I Want to Start a Movement: Practice the 4 F’s
As a relatively new manager, I learned there are two things people do under stress, fight or flight. Fight essentially implied argumentative and oppositional behavior; standing your ground, refusing to listen, and not backing off. Flight essentially implied running away, retreating without explanation, giving in, or backing off on something important to you. Neither one seemed like a good idea to me.
I have since learned that there are really 4 ‘F’s – and all are needed.
FIGHT: It can mean taking a stand, and making sure that the values and the importance of what you see is heard. It can mean that winning is important.
FLIGHT: This can mean going to the balcony, looking down on the situation from a new perspective, and carefully listening.
What are the other 2 F’s?
FEEDBACK: Making sure that you are really understood, seeing if somehow you gave the wrong impression of what matters, and understanding that you may need to change something about your approach.
FRIENDING: Ask someone if there is another way to look at the problem, and if there is some expertise you can get.
Here is an example from a famous book, “Getting to Yes”:
A husband and a wife have one orange. Both want it, and the fight starts. In the end they decide to cut it in half. Makes sense right? Let’s look a little more closely.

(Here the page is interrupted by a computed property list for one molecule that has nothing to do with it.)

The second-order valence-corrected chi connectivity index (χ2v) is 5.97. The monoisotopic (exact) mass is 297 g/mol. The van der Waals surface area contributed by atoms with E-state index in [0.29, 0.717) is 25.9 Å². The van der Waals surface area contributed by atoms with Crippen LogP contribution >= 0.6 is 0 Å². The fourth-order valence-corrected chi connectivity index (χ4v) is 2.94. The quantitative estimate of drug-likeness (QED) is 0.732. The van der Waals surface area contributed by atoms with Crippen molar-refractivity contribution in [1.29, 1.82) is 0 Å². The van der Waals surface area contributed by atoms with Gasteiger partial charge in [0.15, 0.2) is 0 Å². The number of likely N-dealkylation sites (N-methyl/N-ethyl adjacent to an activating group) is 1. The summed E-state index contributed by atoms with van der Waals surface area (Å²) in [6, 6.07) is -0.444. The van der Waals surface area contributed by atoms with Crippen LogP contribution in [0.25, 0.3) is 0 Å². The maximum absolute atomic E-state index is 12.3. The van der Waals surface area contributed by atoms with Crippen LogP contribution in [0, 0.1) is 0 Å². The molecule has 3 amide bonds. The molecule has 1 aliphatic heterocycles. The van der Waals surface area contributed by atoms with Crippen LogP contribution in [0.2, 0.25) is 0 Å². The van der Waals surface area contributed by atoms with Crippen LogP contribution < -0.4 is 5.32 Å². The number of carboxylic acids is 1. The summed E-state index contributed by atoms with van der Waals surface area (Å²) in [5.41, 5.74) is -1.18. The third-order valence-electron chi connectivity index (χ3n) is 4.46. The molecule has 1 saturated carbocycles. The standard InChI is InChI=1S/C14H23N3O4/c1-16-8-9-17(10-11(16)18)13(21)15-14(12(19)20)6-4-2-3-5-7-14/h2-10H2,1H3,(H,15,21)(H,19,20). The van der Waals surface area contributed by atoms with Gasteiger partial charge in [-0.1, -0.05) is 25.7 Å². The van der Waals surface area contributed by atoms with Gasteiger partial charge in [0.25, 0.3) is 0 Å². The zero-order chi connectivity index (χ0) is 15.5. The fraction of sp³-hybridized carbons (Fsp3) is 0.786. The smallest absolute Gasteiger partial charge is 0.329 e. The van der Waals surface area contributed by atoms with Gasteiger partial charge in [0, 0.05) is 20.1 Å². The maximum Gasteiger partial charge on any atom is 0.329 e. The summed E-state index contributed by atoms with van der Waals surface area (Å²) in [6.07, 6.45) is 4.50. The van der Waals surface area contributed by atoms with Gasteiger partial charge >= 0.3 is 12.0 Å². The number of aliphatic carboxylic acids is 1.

If they had listened to each other, they would have learned that the wife wanted the zest of the orange for baking. She got her half and used the zest but threw out the juice from her half. The husband who wanted the juice to drink; he threw out the rind and drank his juice-no zest from that half. Each got only half of what they wanted.
Sharing one orange to them seemed extraordinary. But in the end, they both lost out.
If we want extraordinary outcomes, we will not get them acting the same way we always have. We need all 4 Fs. Here is your homework.
Pick a challenge that you have and look at all 4:
FIGHT: What really is important to you? What value or moral issue is critical to you?
FLIGHT: What do you see in the other persons’ view? What seems to be important to them?
FEEDBACK: Who can you ask about how you sound? Can you ask that person to state the challenge or rephrase what you said, in the way you said it?
FRIEND: What can give you another perspective? Who might be able to offer you another option or resource?
What do you have to lose?